I also haven't mentioned the dragon much, an inexcusably phony-looking animated wyrm named Saphira, voiced by Rachel Weisz. Saphira shares a telepathic link with Eragon, because if there's one thing that I really want to see Ed Speelers do, it's pretend to think really hard for half the movie.
If you're wondering why Eragon doesn't just command his dragon to breathe fire all over his enemies, she can't. Brom explains that she's "not yet old enough to sustain a flame," but considering Saphira grew into a ten ton clawed death machine in a matter of hours, "not yet old enough" translates to "wait until morning" because the next day she's laying waste to an entire army with her napalm breath.
It's also maddening at how quickly the movie progresses, an unusual complaint for me to make, but it's true. It feels like the Cliff's Notes version of an epic movie. There's no character development to speak of. There are simply good guys and bad guys, and if any character is given a backstory, it's usually in the form of awkward dialogue shoehorned inappropriately in between action beats, like "Seize him! He is the son of the traitor!" Ironically, the only characters the movie dwells on. Brom and Eragon's brother depart the narrative completely. Why would they waste time developing the background and motivations of characters who don't show up for the rest of the movie? Maybe they show up again in the sequels, but as a single movie it completely fails to stand on its own.
It's one of the worst movies of all time, not only in terms of its poor quality, but because of its total creative bankruptcy. When I safely say that Dragonheart was a masterpiece in comparison, it should scare you to your marrow. Its only value is in devising a "Spot the Rip-off" drinking game, or maybe if you've got some weird Sienna Guillory fetish. Even then, I'd take Resident Evil: Apocalypse over this cheese, and I would rather wear a sandpaper thong on a treadmill than watch a Resident Evil movie.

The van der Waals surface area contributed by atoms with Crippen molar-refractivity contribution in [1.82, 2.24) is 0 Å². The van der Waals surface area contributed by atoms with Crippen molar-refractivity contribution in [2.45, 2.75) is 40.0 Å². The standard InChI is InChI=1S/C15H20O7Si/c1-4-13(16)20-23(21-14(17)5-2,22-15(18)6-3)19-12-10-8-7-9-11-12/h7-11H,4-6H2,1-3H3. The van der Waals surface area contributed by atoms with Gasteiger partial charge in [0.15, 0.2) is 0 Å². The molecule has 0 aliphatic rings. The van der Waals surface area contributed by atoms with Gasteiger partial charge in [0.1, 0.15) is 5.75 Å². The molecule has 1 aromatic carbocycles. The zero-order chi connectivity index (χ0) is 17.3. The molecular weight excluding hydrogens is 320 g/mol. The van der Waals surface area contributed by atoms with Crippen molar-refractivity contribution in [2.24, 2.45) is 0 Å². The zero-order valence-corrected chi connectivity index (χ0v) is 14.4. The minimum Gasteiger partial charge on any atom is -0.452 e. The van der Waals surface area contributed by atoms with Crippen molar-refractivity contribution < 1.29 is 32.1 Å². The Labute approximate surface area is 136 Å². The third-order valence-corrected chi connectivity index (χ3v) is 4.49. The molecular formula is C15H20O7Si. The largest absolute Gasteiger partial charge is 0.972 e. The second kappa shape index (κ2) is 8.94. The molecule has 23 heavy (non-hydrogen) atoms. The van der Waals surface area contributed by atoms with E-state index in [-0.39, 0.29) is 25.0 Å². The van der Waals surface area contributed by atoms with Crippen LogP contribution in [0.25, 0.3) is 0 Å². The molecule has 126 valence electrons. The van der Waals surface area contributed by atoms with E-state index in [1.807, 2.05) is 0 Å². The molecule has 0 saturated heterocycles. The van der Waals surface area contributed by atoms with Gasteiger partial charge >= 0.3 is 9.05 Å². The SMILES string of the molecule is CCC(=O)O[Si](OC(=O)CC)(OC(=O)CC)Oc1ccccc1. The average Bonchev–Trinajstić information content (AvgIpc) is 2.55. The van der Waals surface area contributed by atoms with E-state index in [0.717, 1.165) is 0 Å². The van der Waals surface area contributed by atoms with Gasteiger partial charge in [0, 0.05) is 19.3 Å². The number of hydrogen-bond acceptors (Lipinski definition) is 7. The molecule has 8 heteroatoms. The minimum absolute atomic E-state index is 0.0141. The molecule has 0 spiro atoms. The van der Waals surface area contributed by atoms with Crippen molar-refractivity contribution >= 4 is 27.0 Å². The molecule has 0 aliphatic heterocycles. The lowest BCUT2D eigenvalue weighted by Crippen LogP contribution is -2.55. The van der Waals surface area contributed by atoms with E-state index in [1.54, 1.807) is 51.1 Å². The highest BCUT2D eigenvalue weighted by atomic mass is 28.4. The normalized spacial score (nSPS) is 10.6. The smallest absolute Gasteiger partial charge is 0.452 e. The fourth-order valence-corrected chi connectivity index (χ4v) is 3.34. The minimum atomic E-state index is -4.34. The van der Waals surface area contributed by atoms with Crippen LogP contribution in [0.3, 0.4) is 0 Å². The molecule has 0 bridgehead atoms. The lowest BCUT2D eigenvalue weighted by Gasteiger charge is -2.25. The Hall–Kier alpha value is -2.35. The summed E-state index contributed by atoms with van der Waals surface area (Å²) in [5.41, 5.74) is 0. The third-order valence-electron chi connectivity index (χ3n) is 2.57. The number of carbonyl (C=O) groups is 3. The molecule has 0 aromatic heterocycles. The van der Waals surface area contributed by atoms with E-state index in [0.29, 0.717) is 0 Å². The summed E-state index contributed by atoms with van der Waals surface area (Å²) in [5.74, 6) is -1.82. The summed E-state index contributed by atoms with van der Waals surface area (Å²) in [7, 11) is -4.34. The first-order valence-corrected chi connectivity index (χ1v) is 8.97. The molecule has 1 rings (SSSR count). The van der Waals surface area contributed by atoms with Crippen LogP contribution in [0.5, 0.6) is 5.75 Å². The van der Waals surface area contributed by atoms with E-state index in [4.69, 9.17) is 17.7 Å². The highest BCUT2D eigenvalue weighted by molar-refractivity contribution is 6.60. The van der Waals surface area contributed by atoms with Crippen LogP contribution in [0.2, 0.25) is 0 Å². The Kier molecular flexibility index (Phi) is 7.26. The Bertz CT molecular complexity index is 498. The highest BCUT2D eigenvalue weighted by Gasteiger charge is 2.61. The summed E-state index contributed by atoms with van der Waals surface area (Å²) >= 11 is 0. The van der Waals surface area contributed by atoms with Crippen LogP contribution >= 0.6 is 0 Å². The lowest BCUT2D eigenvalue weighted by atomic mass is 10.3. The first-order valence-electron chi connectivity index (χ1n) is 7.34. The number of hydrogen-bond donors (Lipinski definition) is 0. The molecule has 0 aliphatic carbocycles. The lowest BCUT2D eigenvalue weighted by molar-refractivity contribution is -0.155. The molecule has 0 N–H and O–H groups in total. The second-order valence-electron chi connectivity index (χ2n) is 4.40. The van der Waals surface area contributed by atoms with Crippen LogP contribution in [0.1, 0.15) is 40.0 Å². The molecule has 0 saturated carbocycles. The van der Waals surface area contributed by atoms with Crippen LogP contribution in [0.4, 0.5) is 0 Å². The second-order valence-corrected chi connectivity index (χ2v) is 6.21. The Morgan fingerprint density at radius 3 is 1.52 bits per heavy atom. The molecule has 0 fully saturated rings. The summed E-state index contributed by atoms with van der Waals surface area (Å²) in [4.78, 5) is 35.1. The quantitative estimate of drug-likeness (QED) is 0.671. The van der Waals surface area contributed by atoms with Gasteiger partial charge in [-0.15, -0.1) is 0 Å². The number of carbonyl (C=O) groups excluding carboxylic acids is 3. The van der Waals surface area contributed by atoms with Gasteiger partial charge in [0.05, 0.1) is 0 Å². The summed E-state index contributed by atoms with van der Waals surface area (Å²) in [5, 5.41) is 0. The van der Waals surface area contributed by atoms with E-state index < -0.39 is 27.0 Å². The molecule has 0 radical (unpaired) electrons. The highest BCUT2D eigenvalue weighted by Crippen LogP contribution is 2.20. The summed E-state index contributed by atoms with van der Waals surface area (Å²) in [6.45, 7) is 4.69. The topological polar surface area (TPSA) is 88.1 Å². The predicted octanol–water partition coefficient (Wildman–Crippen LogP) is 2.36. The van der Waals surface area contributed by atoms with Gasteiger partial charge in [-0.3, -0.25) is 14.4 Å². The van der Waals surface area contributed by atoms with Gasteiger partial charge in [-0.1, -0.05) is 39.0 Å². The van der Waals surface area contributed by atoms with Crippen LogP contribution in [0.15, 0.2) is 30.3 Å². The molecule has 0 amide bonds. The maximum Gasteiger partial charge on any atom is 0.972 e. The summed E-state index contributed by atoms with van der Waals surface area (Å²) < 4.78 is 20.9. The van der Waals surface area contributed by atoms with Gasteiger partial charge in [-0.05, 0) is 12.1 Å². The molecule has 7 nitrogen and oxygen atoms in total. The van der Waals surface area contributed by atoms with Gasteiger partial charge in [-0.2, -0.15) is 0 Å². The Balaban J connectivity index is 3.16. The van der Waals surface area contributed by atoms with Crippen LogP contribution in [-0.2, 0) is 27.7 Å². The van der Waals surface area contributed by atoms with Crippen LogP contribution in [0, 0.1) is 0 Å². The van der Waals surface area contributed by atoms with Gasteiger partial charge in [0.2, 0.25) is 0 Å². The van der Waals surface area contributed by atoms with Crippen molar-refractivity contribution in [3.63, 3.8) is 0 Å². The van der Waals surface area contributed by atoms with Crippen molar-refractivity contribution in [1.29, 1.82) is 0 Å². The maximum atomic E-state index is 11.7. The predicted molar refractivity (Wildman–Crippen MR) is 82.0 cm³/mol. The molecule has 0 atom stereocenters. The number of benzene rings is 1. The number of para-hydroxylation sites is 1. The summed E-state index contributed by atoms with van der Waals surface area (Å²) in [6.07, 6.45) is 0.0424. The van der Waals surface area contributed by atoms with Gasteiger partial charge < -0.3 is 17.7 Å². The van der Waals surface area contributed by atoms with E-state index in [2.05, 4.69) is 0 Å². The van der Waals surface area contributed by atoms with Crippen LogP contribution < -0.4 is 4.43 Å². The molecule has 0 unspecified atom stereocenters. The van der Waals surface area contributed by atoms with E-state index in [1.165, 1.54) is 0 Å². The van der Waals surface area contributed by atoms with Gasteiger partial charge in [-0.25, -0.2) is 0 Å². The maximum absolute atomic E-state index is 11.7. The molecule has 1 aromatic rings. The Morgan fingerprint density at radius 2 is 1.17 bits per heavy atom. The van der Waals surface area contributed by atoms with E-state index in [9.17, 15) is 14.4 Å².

Still, something good came out of all this. I spend so much of my time being a big meanie that sometimes I forget how much I really appreciate Star Wars, and yes, even George Lucas for at least being something of a storyteller. The meanie in me says that Lucas could probably be accused of stealing the plot for that from half a dozen samurai movies, but the fan in me still doesn't care if he did. They didn't have hyperdrive in Hidden Fortress!
Besides, I got to totally blast an eight-year-old's favorite movie in a blog post he'll probably never read. Isn't that what it's all about?

Tuesday, February 22, 2011

My Top 15 Comedies

1: Clerks
2: The Big Lebowski
3: Ghostbusters
4: There's Something About Mary
5: Animal House
6: Hot Fuzz
7: Dogma
8: Mallrats
9: Dr. Strangelove, or: How I Learned to Stop Worrying and Love the Bomb
10: Stripes
11: Napoleon Dynamite
12: Billy Madison
13: Black Dynamite
14: Uncle Buck
15: Young Frankenstein

Thursday, February 17, 2011

The Lord of the Rings: The Fellowship of the Ring: Reviewgasm!

I highly recommend you sit through this movie before reading my review. You're going to have no idea what I'm talking about.

Oh, and it's gonna be really long too, like, REALLY LONG.

Part 1: Introduction

Well folks, I find myself again at odds with my Yellow competitor, Tony Williams, in a reviewgasm battle to the death.

At first I planned to review Ang Lee's reviled "Hulk" for this illustrious occasion, but then I had an epiphany.

See, everybody knows Ang Lee's "Hulk" is awful, I don't need to tell you that. But there are movies that exist that people actually love, that are fucking awful, even worse than Ang Lee's "Hulk." Today I'm reviewing a movie with a 96% approval rating on Rotten Tomatoes, which is more than All 3 original Star Wars movies. Today I'm reviewing an overblown, drawn out, boring, stupid, dull, generic piece of awful, awful filmmaking. Today I'm reviewing: Lord of the Rings.

Part 2: So it Begins...